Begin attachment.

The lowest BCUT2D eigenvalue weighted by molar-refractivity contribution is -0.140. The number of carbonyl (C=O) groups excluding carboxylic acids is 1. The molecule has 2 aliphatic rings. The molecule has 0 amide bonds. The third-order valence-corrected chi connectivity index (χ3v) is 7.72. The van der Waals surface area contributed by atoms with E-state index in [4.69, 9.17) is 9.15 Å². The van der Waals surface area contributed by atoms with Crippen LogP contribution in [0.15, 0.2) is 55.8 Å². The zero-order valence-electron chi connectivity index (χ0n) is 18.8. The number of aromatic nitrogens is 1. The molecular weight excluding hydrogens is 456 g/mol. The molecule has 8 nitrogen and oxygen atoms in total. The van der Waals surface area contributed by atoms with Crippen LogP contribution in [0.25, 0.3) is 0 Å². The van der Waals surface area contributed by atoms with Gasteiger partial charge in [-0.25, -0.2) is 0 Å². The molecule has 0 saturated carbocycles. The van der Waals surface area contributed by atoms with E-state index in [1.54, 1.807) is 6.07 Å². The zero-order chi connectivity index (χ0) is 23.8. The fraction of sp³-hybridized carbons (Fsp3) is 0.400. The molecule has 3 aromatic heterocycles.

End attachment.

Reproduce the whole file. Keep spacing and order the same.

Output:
The lowest BCUT2D eigenvalue weighted by molar-refractivity contribution is -0.140. The number of carbonyl (C=O) groups excluding carboxylic acids is 1. The molecule has 2 aliphatic rings. The molecule has 0 amide bonds. The third-order valence-corrected chi connectivity index (χ3v) is 7.72. The van der Waals surface area contributed by atoms with E-state index in [4.69, 9.17) is 9.15 Å². The van der Waals surface area contributed by atoms with Crippen LogP contribution in [0.15, 0.2) is 55.8 Å². The zero-order valence-electron chi connectivity index (χ0n) is 18.8. The number of aromatic nitrogens is 1. The molecular weight excluding hydrogens is 456 g/mol. The molecule has 8 nitrogen and oxygen atoms in total. The van der Waals surface area contributed by atoms with Crippen LogP contribution in [0.25, 0.3) is 0 Å². The van der Waals surface area contributed by atoms with Gasteiger partial charge in [-0.25, -0.2) is 0 Å². The molecule has 0 saturated carbocycles. The van der Waals surface area contributed by atoms with E-state index in [1.54, 1.807) is 6.07 Å². The zero-order chi connectivity index (χ0) is 23.8. The fraction of sp³-hybridized carbons (Fsp3) is 0.400. The molecule has 3 aromatic heterocycles.